LAFAYETTE, La. (IND) – To show students the importance of environmental stewardship, EnvironMental Design will be planting an orchard of pecan trees at John Paul the Great Academy during the school’s Earth Day celebration on Friday.
The tree planting is part of a larger effort to make the school’s campus more ecologically viable. Many of the old buildings on the campus have already been recycled into classrooms, offices and even a chapel. And as the school grows, those effort will also continue to expand.
“What we are trying to do at the campus over there is make it an eco-friendly, sustainable kind of campus,” says Edward Cazayoux, principal architect of EnvironMental Design — the architecture firm directing the project.
Nearly half of the 22 trees being planted for the event were donated by Robert “Bob” Thibodeaux of Bob’s Tree Preservation, with the rest coming from other businesses and individuals in the community.
The campus will also feature a self-sufficient hydroponic greenhouse that comes in a small shipping container, which contains all the material and equipment needed for the greenhouse. The top of the greenhouse opens up with photovoltaic solar cells that collect the energy needed to run the system.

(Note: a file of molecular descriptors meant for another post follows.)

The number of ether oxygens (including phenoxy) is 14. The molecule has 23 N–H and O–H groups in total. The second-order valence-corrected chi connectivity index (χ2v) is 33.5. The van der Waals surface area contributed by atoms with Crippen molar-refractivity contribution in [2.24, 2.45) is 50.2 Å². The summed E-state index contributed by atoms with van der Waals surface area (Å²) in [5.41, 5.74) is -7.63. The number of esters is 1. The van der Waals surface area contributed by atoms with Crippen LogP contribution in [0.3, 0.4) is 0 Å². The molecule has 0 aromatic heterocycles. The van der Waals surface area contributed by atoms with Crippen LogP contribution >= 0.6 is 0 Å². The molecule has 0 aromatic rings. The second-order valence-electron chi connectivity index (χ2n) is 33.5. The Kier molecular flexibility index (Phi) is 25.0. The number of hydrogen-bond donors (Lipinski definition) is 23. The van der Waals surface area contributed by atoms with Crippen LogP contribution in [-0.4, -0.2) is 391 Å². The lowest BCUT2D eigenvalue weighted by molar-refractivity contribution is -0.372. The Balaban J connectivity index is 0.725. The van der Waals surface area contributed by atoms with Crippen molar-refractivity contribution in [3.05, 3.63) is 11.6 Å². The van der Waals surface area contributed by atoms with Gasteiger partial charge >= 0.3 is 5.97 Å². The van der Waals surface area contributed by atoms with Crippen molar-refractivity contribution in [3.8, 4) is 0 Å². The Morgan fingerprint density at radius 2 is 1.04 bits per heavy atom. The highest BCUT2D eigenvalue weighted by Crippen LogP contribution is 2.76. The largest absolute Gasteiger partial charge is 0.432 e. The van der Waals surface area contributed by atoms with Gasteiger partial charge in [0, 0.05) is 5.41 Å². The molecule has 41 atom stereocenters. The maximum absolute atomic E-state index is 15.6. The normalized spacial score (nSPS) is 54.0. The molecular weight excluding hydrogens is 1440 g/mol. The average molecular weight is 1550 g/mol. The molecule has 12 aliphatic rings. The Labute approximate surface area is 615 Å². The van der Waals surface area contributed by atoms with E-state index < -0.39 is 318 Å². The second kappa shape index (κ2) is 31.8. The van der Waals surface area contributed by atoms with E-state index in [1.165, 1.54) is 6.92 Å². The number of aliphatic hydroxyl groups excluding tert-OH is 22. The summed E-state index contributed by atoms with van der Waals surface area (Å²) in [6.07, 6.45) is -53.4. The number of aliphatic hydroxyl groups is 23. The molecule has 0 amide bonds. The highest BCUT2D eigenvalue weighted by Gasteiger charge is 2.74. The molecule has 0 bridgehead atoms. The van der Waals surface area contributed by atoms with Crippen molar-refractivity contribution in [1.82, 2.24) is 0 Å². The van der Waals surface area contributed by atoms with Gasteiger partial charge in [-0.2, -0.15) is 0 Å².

The greenhouse is a prototype and is still being tested, but once it’s fully operational the greenhouse is expected to produce approximately 1,000 heads of lettuce every two weeks, a third of which will be donated to St. Joseph Diner in Lafayette with the remaining produce being sold at local farmers markets.
According to Cazayoux, this green initiative is a long term project that will deliver an invaluable lesson to children, one consisting of long-term planning, thinking, patience and taking care of the Earth. This year, he says, the school collected some 5,000 pounds of pecans from the existing trees on its campus, and this orchard is expected to pay for two or three scholarships annually in the coming years when the trees are old enough to bear nuts.
“The intention is for the produce from the pecans that we would pick and possibly even crack there and sell would provide scholarships for some of the kids there,” says Cazayoux. “It is also important in the education of these children that they know about planting a seed in the ground, nurturing it to maturity and harvesting it to eat or sell.”
[This article originally appeared on TheIND.com.]